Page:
Published March 1, 2009.
This Italian loaf boasts a crisp, flavorful crust and a chewy, open crumb—in the hands of a master. Where does that leave the rest of us?
Unless your source is an artisanal bakery, most of the loaves available just aren’t any good. Some lack flavor, others are too flat, still others have holes so big there’s hardly any bread.
Homemade ciabatta with airy texture, full and tangy flavor, and perfect lift.
Ciabatta follows a basic bread baking formula: Combine flour, water, yeast, and salt; knead the dough; let it rise; and bake. But there are twists. First, instead of mixing all of the ingredients at once, it begins with that inconvenient bread starter, a sponge, known in Italian as a biga. Like stock in soup, the biga provides a strong flavor foundation. The biga is made with a little flour and water along with a scant amount of yeast. The mixture ferments for several hours before being added to more of the same ingredients. Second, unlike most bread dough, ciabatta dough is extremely wet. So much water makes the dough unwieldy, but it’s essential for the final texture. Not only does water reinforce gluten development, it also creates the bread’s signature holes. As the water turns to steam during baking, the moisture rushes out, filling the existing bubbles created by the carbon dioxide and then enlarging them.
The first choice was the flour: bread or all-purpose? We preferred all-purpose, which is made from both hard and soft wheat and has less protein than bread flour, producing loaves with a more open, springy texture. The next step was to build flavor through the biga. As it ferments, the yeast in the biga produces a byproduct of lactic and acetic acids, which give the bread its characteristic sourness. We settled on 30 percent sponge and 70 percent dough as the ideal proportion for nonalcoholic tang. Following standard protocol, we combined the biga ingredients in a bowl, covered it, and left it out on the counter overnight. About 12 hours later, it bubbled and had a pleasant, sour aroma.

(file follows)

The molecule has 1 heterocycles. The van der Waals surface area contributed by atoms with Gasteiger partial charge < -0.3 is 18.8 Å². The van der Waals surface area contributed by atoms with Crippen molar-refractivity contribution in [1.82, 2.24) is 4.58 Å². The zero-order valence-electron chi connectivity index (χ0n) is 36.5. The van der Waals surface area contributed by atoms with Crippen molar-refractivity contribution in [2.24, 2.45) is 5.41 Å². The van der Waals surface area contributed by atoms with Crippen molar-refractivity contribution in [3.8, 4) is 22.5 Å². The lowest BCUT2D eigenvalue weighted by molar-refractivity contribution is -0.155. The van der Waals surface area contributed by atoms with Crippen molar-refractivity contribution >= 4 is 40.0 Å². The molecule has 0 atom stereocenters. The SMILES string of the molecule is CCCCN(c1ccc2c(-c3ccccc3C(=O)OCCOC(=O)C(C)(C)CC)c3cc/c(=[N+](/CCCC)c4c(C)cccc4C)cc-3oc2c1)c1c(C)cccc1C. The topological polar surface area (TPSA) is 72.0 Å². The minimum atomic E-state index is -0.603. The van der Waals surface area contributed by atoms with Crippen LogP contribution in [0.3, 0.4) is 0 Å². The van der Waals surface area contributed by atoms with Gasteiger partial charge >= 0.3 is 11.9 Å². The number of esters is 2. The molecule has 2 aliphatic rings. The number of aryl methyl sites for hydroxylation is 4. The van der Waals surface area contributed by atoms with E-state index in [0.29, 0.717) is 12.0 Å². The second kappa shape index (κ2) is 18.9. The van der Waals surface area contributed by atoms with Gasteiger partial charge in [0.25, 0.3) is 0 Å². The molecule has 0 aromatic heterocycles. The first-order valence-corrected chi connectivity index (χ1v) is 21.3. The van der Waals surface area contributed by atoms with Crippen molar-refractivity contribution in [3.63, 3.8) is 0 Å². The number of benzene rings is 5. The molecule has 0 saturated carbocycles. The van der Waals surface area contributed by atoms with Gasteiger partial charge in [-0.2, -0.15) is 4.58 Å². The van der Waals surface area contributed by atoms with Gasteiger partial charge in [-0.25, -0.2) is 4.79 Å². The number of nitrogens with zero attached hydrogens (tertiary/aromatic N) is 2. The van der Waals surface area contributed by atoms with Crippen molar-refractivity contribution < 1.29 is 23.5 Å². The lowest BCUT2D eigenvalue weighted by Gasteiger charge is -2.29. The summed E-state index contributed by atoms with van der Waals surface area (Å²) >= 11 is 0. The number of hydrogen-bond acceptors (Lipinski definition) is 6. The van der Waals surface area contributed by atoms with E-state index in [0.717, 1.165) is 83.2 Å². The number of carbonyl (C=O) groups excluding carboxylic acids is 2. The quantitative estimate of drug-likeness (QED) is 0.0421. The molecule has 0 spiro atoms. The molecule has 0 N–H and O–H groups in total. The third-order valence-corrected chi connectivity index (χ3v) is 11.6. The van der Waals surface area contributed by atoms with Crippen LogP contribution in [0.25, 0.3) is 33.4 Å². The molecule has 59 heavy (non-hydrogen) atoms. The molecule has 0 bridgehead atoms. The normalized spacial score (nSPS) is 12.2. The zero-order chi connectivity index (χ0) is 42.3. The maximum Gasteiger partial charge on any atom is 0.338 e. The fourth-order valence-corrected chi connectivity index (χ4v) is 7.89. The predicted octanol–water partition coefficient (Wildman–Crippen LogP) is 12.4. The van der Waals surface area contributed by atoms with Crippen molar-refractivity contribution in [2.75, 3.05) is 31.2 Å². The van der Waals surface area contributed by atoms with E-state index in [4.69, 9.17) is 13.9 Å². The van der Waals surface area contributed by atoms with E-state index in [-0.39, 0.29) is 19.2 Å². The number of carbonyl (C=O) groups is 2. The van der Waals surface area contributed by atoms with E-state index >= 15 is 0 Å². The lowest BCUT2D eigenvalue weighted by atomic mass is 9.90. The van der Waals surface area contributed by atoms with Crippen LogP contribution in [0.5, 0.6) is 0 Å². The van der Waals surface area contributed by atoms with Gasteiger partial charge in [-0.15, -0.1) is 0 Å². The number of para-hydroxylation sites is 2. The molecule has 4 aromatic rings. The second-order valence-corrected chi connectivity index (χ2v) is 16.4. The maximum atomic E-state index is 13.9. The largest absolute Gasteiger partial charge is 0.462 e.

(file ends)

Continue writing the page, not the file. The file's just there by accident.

The next step was kneading. The dough was simply too wet to knead by hand, so we turned to a stand mixer. Kneading for only a few minutes produced loaves that spread out instead of rising. We needed better gluten development, but anything beyond 10 minutes of kneading and the loaves turned out tough. In a previous dinner roll recipe, we used a gentler approach to coax out gluten: turning, which involves using a rubber spatula or bowl scraper to fold the dough over itself several times—like folding egg whites into batter—and then letting it rest to rise. Ten minutes of kneading augmented by a few turns was the perfect pick-me-up.
Our recipe now yielded ciabatta with good flavor and just the right domed shape, but when we slice it, we got lost in its gigantic holes. Kneading and turning had encouraged strong strands of gluten, which help structure but also support oversized holes. We somehow needed to weaken the gluten strands enough to yield smaller holes. One ingredient mentioned in a few recipes was milk. We initially thought the milk was added solely for flavor, but when we tried it, the results surprised us. Cutting into this ciabatta revealed a uniform crumb pockmarked with medium-sized bubbles. Success at last! Curious about why this addition worked, we learned that milk contains a protein fragment called glutathione, which acts to slightly weaken the gluten strands. A small amount of milk was enough to moderately reduce the size of the bubbles.
With the crumb resolved, we turned to shaping. We shaped a portion of dough into a rectangle, then folded the shorter ends over each other to form a stubby rectangle. To avoid extra handling of the dough, we formed the loaves on parchment paper and then slid the parchment onto the baking surface.
Now it was time to refine the actual baking of the bread. We opted to bake the loaves at a cooler temperature than 500 degrees (as most recipes recommend). A final enhancement was to spray the loaves with water in the first minutes of baking. This produced a crisper crust and loaves that rose a bit higher (steam delays crust formation and promotes a higher spring in the oven).list of recipes